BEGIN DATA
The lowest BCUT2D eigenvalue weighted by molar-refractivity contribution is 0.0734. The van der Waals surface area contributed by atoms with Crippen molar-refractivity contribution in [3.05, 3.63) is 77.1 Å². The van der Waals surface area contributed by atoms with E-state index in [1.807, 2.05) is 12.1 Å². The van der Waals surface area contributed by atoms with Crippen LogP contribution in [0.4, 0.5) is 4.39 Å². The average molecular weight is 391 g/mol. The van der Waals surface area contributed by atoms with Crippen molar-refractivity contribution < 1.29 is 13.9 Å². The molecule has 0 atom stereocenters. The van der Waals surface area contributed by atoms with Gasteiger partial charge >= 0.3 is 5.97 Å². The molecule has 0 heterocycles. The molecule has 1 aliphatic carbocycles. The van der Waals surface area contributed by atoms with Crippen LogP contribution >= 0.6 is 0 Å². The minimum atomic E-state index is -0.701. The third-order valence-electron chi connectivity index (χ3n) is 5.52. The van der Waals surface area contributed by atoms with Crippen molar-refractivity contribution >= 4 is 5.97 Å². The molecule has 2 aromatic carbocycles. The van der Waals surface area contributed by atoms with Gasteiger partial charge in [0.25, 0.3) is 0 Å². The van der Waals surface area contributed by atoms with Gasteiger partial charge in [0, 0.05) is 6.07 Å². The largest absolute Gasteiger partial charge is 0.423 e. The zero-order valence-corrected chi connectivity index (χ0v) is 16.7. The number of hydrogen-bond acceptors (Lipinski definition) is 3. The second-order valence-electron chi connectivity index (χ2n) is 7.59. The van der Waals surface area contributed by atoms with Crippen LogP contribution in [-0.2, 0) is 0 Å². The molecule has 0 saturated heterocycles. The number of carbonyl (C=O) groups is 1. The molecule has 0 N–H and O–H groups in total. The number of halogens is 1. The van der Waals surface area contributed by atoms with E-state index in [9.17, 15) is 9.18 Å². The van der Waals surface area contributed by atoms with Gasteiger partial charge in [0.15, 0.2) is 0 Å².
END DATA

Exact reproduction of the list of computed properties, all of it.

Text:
The lowest BCUT2D eigenvalue weighted by molar-refractivity contribution is 0.0734. The van der Waals surface area contributed by atoms with Crippen molar-refractivity contribution in [3.05, 3.63) is 77.1 Å². The van der Waals surface area contributed by atoms with E-state index in [1.807, 2.05) is 12.1 Å². The van der Waals surface area contributed by atoms with Crippen LogP contribution in [0.4, 0.5) is 4.39 Å². The average molecular weight is 391 g/mol. The van der Waals surface area contributed by atoms with Crippen molar-refractivity contribution < 1.29 is 13.9 Å². The molecule has 0 atom stereocenters. The van der Waals surface area contributed by atoms with Gasteiger partial charge >= 0.3 is 5.97 Å². The molecule has 0 heterocycles. The molecule has 1 aliphatic carbocycles. The van der Waals surface area contributed by atoms with Crippen LogP contribution >= 0.6 is 0 Å². The minimum atomic E-state index is -0.701. The third-order valence-electron chi connectivity index (χ3n) is 5.52. The van der Waals surface area contributed by atoms with Crippen molar-refractivity contribution >= 4 is 5.97 Å². The molecule has 2 aromatic carbocycles. The van der Waals surface area contributed by atoms with Gasteiger partial charge in [0.25, 0.3) is 0 Å². The van der Waals surface area contributed by atoms with Gasteiger partial charge in [0, 0.05) is 6.07 Å². The largest absolute Gasteiger partial charge is 0.423 e. The zero-order valence-corrected chi connectivity index (χ0v) is 16.7. The number of hydrogen-bond acceptors (Lipinski definition) is 3. The second-order valence-electron chi connectivity index (χ2n) is 7.59. The van der Waals surface area contributed by atoms with Crippen LogP contribution in [-0.2, 0) is 0 Å². The molecule has 0 saturated heterocycles. The number of carbonyl (C=O) groups is 1. The molecule has 0 N–H and O–H groups in total. The number of halogens is 1. The van der Waals surface area contributed by atoms with E-state index in [9.17, 15) is 9.18 Å². The van der Waals surface area contributed by atoms with Gasteiger partial charge in [0.15, 0.2) is 0 Å².